#04 media
Patricia Galicia

Voices for a Dignified Life

Guatemala is a country characterised by its long civil war, pervasive violence, especially against women, and economic misery. Against these adverse circumstances, women fight to make themselves heard in a society dominated by men. In alternative media, they have found a way of expressing themselves and creating awareness of their issues, thereby promoting the human development of their society.

Human development is about increasing people's capacities to protect their rights and liberties. Being informed and educated is essential to building these capacities. Marginalised groups of society, however, are often excluded from central information channels.

"Silence is the best ally for perpetuating the abuses and inequalities women are subject to throughout the hemisphere", wrote the Organisation of American States in 1998. In Guatemala, women have been silenced in many ways: by denying them access to education, by viewing their schooling and academic advancement as unnecessary, by policies that exclude them from development, by hindering their access to decision-making offices and by rendering their contributions to the economy, culture, politics and history invisible.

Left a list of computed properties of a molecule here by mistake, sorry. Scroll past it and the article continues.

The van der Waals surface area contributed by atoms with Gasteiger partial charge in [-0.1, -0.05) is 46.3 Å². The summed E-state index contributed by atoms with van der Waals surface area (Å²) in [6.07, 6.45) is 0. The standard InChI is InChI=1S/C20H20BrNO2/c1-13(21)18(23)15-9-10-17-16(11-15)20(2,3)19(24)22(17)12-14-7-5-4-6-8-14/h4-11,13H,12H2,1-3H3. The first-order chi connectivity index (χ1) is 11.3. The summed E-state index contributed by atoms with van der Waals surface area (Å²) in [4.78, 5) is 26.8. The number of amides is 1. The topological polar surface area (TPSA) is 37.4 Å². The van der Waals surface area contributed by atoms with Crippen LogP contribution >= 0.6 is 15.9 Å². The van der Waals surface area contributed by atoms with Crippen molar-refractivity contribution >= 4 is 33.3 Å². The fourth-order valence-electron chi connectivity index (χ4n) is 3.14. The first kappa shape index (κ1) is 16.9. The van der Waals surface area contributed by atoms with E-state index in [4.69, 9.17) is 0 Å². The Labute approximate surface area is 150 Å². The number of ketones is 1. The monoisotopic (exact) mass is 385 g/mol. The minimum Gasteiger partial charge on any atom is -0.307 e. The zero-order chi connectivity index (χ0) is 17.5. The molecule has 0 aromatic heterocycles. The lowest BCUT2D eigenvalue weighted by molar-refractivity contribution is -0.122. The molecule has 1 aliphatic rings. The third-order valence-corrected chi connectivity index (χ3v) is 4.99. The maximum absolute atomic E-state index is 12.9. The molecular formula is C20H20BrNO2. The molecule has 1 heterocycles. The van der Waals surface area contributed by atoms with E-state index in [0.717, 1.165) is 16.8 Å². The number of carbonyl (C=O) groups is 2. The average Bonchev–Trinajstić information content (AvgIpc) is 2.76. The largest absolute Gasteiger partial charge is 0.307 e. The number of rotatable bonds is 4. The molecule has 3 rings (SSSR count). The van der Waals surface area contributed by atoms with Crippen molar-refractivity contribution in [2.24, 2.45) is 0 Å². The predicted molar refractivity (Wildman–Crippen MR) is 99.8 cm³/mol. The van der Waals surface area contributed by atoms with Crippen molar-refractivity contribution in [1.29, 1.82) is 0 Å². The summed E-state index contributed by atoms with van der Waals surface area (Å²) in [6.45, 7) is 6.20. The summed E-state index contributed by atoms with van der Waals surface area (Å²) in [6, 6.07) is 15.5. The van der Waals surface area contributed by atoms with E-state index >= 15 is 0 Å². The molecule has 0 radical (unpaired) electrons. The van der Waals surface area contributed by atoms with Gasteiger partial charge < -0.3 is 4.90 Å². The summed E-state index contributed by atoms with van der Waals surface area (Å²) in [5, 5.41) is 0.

Women are the ones who suffer most from the miseries of Guatemalan society. The country's population has endured long lasting dictatorships as well as a 36-year civil war. Even though peace treaties were signed in 1996, the levels of poverty, social exclusion and violence are still increasing. Between 2001 and 2009 more than 4,000 violent deaths of women have been attributed to the results of domestic violence or even organized crime activities, committed with ever increasing brutality. Annually 35,.000 girls aged 10 to 18 give birth, often as a result of rape, and only less than half of them receive medical care. Not even half of working-age women are employed, the rest try to survive in the informal economy. And women are even excluded politically, where they make up to only 12% of the members of the congress and local governments.

"The media are a platform for discussing and building knowledge that transforms lives. When women become aware of their reality, they can participate as well and transform their own lives", according to a female journalist in Guatemala. Women have made great strides in breaking the silence so they can be heard in the public sphere.

In search of their own spaces

To make themselves heard "with their own voices", women have been entering the realm of alternative media since the democratic transition in the mid-eighties. This means that their programmes have evolved as part of communication projects with social agendas. During the last decade, women's media were significantly strengthened and diversified.